CedarCreek X Hives for Humanity

Help A Hive

CedarCreek is committed to organic and sustainable processes to support the environment.

$2.00 from every bottle of CedarCreek purchased at select Save-On-Foods stores will be donated to Hives for Humanity.

From June 1st – July 15th, 2021 for a maximum donation of $5,000.

Hives for Humanity

HIVES for HUMANITY (H4H) builds connection to community, land and self through bees and the gardens that surround them. H4H empowers community members in the Downtown Eastside to foster inclusion and safety in their spaces, share their unique stories and skills, and bolster their self-worth.

Learn More

Hives for Humanity (H4H) is a non profit society that creates opportunities for connection to community, through nature, bees and the culture of the hive. H4H is working, gardening, beekeeping and fostering connection to land and community, on the unceded lands of the xʷməθkʷəy̓əm (Musqueam), Səl̓ílwətaʔ (Tsleil- Waututh) and Skwxwú7mesh (Squamish) Nations of the Coast Salish peoples, also known as Vancouver, BC. Hives for Humanity builds connection through bees and the gardens that surround them. They empower community members in the Downtown Eastside to foster inclusion and safety in their spaces, share their unique stories and skills, and bolster their self-worth. Learn more about Hives for Humanity through their website, hivesforhumanity.com.

Worldwide there are 20,000 species of bees, with 450 species of in BC, 800 in Canada, and about 5000 in North America and honey bees are one of these. Plant a variety of pesticide-free flowers that will bloom from early Spring to late Fall, to ensure a plentiful supply of pollen and nectar and use organic fertilizers only. Growing in clumps of approximately 1 meter squared rather than single plants so pollinators can easily find the flowers and forage. If you like a well-groomed garden, consider leaving a patch of tall grass and pollinator friendly flowers as forage. Trees and shrubs also provide important food and habitat for pollinators. During your fall clean-up, make sure your garden offers bare soil, leaf cover, and hollow stems for habitat, nesting sites and overwintering spaces and leave flowers that have gone to seed in your garden over winter as food for birds.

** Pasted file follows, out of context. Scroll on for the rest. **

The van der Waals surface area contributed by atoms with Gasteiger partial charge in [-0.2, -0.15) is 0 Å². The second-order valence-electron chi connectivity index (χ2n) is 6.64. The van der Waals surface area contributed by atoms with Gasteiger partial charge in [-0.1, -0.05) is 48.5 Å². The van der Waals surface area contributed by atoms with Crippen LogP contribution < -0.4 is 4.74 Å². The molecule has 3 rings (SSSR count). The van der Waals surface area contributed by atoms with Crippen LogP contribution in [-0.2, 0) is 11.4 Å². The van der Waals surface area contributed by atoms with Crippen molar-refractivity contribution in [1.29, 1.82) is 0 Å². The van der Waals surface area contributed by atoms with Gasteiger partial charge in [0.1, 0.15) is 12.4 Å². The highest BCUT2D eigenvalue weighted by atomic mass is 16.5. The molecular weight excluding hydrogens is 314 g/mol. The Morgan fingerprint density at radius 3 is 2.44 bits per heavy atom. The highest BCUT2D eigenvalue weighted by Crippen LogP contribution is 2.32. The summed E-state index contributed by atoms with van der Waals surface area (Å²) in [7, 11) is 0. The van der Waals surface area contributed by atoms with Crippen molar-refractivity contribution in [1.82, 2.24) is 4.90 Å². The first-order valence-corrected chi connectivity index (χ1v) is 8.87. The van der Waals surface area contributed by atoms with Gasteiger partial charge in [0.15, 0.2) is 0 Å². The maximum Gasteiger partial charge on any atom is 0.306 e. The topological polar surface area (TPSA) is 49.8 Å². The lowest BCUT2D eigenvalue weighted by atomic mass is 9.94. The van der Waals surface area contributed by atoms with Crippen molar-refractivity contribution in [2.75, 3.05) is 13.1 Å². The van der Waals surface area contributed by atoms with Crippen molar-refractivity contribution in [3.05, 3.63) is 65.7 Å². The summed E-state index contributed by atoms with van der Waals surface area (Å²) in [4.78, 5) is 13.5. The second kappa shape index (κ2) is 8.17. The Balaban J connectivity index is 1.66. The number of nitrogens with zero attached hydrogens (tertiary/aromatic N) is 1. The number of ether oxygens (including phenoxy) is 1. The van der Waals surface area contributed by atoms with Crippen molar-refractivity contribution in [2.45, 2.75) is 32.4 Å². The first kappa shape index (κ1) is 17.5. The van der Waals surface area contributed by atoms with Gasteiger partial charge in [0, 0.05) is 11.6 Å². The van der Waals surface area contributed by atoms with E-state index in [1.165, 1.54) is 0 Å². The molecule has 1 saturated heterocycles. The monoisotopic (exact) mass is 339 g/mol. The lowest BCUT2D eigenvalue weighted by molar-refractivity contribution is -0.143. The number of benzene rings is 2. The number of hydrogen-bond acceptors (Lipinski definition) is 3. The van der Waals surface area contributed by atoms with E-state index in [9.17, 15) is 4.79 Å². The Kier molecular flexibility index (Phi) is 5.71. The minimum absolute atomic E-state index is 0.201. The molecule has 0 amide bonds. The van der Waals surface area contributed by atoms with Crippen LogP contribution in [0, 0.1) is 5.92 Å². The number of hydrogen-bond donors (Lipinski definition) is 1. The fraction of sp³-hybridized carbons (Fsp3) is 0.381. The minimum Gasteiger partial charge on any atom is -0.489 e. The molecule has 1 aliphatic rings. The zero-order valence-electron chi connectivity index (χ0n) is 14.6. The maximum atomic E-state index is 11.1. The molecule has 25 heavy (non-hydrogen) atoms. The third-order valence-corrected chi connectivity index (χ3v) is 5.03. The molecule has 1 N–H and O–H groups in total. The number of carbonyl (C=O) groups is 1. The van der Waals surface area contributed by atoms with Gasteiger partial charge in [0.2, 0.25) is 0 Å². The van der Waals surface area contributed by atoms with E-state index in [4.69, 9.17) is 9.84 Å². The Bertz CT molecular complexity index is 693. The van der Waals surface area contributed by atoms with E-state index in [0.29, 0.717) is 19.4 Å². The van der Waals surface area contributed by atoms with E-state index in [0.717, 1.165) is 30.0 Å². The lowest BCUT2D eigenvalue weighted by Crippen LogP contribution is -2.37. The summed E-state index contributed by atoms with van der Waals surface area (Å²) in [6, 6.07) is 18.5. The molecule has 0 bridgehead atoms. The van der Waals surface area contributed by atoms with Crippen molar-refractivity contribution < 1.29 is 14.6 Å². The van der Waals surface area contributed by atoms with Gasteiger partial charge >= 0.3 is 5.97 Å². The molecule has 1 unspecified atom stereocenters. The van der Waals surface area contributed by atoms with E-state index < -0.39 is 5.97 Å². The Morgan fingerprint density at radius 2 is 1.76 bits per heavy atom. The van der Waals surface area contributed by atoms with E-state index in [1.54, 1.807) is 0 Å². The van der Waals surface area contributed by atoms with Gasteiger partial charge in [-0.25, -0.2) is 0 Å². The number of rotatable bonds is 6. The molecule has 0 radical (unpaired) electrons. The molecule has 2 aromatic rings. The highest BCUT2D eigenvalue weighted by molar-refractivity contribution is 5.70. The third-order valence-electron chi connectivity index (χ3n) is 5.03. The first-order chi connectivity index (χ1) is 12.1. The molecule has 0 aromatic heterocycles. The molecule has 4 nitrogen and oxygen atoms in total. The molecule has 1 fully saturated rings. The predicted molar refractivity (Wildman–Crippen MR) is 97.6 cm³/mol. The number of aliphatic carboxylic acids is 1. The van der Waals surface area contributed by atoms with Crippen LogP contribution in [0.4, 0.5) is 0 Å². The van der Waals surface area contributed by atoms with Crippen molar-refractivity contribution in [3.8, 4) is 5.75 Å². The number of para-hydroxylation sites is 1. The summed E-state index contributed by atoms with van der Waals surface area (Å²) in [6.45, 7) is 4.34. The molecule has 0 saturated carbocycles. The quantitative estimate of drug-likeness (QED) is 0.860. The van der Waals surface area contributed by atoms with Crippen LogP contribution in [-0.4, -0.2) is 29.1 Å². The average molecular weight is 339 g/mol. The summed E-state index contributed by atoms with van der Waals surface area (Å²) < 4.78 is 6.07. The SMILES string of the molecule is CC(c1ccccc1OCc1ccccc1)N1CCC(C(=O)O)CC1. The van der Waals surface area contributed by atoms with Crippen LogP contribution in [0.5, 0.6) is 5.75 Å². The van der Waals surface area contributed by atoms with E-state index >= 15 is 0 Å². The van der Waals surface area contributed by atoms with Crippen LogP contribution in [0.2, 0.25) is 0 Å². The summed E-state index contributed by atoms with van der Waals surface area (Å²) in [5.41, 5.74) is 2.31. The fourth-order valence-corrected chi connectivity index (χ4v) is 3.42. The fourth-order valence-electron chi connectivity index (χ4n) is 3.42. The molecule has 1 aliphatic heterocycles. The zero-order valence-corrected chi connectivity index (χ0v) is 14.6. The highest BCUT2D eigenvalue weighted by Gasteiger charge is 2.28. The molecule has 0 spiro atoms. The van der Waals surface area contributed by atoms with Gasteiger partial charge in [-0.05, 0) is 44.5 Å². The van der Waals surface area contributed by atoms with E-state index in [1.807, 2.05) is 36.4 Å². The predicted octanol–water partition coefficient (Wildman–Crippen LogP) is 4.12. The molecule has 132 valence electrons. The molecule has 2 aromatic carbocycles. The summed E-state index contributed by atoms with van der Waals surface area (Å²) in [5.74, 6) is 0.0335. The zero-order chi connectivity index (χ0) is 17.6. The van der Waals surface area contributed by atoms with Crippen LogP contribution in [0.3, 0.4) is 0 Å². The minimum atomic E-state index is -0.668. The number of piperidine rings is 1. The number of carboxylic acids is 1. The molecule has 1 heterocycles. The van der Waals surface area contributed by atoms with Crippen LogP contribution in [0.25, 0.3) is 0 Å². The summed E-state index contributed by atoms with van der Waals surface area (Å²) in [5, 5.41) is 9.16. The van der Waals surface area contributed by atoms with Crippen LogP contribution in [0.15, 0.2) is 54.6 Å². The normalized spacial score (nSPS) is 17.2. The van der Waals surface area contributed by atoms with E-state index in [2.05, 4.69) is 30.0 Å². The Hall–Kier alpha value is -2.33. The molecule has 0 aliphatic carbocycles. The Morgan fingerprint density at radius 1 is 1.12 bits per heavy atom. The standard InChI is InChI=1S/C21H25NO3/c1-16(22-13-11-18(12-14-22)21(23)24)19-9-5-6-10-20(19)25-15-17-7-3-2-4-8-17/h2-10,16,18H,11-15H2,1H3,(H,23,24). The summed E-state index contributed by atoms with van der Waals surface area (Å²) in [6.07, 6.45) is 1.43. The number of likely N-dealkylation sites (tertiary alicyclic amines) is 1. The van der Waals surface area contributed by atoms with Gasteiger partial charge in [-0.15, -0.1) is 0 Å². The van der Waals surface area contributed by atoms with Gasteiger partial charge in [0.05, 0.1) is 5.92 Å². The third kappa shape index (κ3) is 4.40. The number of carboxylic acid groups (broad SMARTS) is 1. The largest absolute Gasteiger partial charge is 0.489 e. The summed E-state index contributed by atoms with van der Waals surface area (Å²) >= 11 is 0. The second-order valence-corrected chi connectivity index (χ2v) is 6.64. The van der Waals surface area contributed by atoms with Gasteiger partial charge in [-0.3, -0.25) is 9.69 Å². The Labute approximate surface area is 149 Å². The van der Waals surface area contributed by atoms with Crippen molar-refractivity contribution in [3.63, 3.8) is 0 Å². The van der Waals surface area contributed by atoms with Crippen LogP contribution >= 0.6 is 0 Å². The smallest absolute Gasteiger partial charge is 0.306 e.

Floral nectar is carried back to the nest in the foraging bee’s specialized “honey stomach”, once they return to the hive they regurgitate the nectar into cells, where younger house bees fan it to evaporate water content. Once honey’s water content is 17% water or lower, workers cap the cell with wax. Each teaspoon of honey requires a bee to fly up to 80,000 km – a bee’s lifetime. Typical colony requires 130-180 lbs. of honey annually to survive.

A swarm may sound intimidating but it is an unthreatening and magical event! A swarm is colony-scale reproduction. The bees’ bellies are full of honey for making their new home and they’re less interested in us humans than they are to find their new home. A swarm will land on a nearby structure from their original hive, like a tree or bike rack; it will hang there while scout bees search for a new permanent home that offers better protection, such as a cavity in a tree or chimney. If you see a swarm, don’t panic, call your local beekeeper’s association or beekeeper and they will safely move the swarm to a new home.

Bees are very social and curious. If one lands on you or close by, this bee might think you’re a sweet flower! Don’t panic or move quickly, instead move slowly or stay still and let the bee discover that you’re not a flower and the bee will fly away. Moving quickly will have the bee thinking you’re a threat, like a bird darting or a bear trying to swat at it. Bees don’t want to sting, they’re focus is to collect pollen and nectar for their hive.

Your purchase will help support one hive in the Downtown Eastside of Vancouver and the Mentorship Beekeeping Program that is made possible around the hive. This program reaches out to traditionally marginalized, hard-to-reach and at-risk individuals in the DTES, offering training, building skills and fostering self-worth. As Hives for Humanity builds relationships, they offer opportunities to participate in more workshops, at other locations, in other communities, building employability skills and stability through mentorship beekeeping. The skills learned and shared, the moments of respite and connection offered by the bees, the hope that is tangible, this is something we may all carry forward from time in the hive.

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